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Wednesday, July 18, 2012

Once Upon a Time: Remember When We Could Tell a Story Without Slides?


“Once upon a time …”
You say those words to any child and they visually go into a trance. These were the words that were always used to tell a story. When my children were small, my wife would give them their bath and I was the story teller.
I would come into the room, with our book for tonight. And as you might know, sometimes it was the same book each night because they loved the story so much. I would love to look into their eyes as I said those magic words. They would almost fall into a hypnotic state.
When I was small, my grandmother would not do the “once upon a time,” but when she would motion me over, that was the signal that it was story time. She would tell me stories about her growing up, things she did as a child. I would sit rapt, listening to her. She was a great storyteller. 


The “crutch” for speakers today
Think of your family history, it was told by someone and passed down over the ages — “Once upon a time.”
Even today, I will go anywhere to hear a great speaker. In other words, “Once upon a time.”
I belong to human resources group in New York called the HR Network. It is a gathering of senior level HR executives from all the top companies in New York City. More importantly, it is a learning forum for HR professionals.
At each gathering, Kate Wendleton, the CEO of the 5’O Clock club which sponsors this group, presents a panel that consists of HR leaders. The subjects the panel talks about are all topical issues that HR is currently struggling with, whether it be engagement, talent management, or whatever. Each presenter is given approximately 15 minutes to tell their story of how they are dealing with this issue.
The catch is this: NO POWERPOINT ALLOWED. While you are allowed to have handouts, “No PowerPoint is allowed.” It’s just you, the microphone, and the audience. You tell your story without the aid of a crutch. Once upon a time.
I say “crutch” because that is what it has become. PowerPoint, or the “Deck” as it is now called, is in my opinion the most overused tool in our tool kit. More time is spent on the deck than is spent on the message.
Homicide by PowerPoint
Are you losing people when you make your pitches? If you are, it is probably because you are committing homicide by PowerPoint.
PowerPoint is a staple of business today. Off all the programs in Microsoft Office, this one is supposedly the thought driver. Why? Because we have become so addicted to putting our thoughts into slides. Yet, we all know the inward, but deeply felt, groan you hear when you find that you have to sit through 50 slides in an hour-long presentation? Well, everyone else feels that way when you do your presentation that ends up like that.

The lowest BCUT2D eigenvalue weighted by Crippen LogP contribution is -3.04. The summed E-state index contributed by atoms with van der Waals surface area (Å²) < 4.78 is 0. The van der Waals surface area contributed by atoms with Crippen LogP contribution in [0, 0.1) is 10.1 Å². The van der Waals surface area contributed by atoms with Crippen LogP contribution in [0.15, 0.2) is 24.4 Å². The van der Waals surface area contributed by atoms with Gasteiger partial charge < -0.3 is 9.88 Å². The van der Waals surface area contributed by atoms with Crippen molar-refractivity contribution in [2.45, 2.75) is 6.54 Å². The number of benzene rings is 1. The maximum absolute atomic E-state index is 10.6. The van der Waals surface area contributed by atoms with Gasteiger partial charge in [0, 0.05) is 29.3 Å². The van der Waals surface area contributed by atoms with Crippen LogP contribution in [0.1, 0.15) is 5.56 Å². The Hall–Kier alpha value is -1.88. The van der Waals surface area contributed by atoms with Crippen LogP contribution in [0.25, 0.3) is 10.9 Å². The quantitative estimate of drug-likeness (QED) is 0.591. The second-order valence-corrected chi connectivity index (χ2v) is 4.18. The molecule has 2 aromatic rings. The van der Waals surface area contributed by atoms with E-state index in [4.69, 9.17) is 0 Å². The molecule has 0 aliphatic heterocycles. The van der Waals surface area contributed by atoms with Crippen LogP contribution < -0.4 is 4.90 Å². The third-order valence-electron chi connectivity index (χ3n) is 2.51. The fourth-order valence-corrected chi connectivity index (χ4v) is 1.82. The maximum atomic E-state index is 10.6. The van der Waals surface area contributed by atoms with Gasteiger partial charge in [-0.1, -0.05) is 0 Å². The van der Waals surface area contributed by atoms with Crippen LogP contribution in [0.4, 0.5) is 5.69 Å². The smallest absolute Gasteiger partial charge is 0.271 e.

So why do we put our audiences through that? Are we unprepared or insecure? Do we think our audiences are so simple they won’t “get it” unless we give it to them slide after slide?
Just tell your story
The word narrative means a constructive format that “describes” a sequence of events. The word derives from the Latin verb narrare, which means “to tell.” That being said, our presentation is to tell a sequential story.
Imagine for a moment that the great coaches in sports were corralling their team into a room and telling them how to win by using PowerPoint slides. No, the great ones tell a relevant story that syncs into what they are trying to accomplish.
It comes down to this: If you can’t tell it, you can’t sell it.
One of the greatest books that I have read in a while, and one that I would suggest for anyone with duties call for presentations or speeches, is Tell to Win by Peter Gruber. The subtitle says it all —  “Connect, Persuade, and Triumph with the Hidden Power of Story.”
Every great leader throughout history had the power to move people by telling stories. Success is won by creating compelling stories that have the power to move people.
Slides as a simple guide, but no more
In the book, Peter Guber walks you through a set of principles that will allow you to reach your goal or the reason for your pitch. It methodically explains how to move beyond PowerPoint to create a compelling story that have the ability to serve as powerful call to action. The call to action is the reason that we present anyway. It allows you to turn passive listeners into active participants.
Don’t get me wrong; slides may still be needed in your presentation, but only as a backdrop or road map. Let the slides become the guide. Craft your story to let each slide serve simply as a stepping stone to the story climax that you will tell the audience.
So, next time you are working on that “deck” and agonizing over content, remember this: “If you can’t tell it, you can’t sell it.”
More importantly, it is not just about show and tell.

1 comment:

  1. Great article and thoughts, Ron. One additional point to introduce, though is the fact that adult learning requires us to provide some kind of "written" information for visual learners. I love the idea of simply providing handouts for that learning style, but sometimes presentation software (when used in the correct manner) allows you to emphasize visual graphics for your audience better. For example, pointing out that one particular statistic is different from another. The key idea, though is that the presentation should AUGMENT your words - not distract from them.

    Additionally, the art of storytelling has been lost in my opinion. You're spot on with that point. Stories are one of the best ways to engage your audience in your topic while providing a solid point and reinforcing their understanding and learning.

    Again, great article. Thanks for the post!

    Ben

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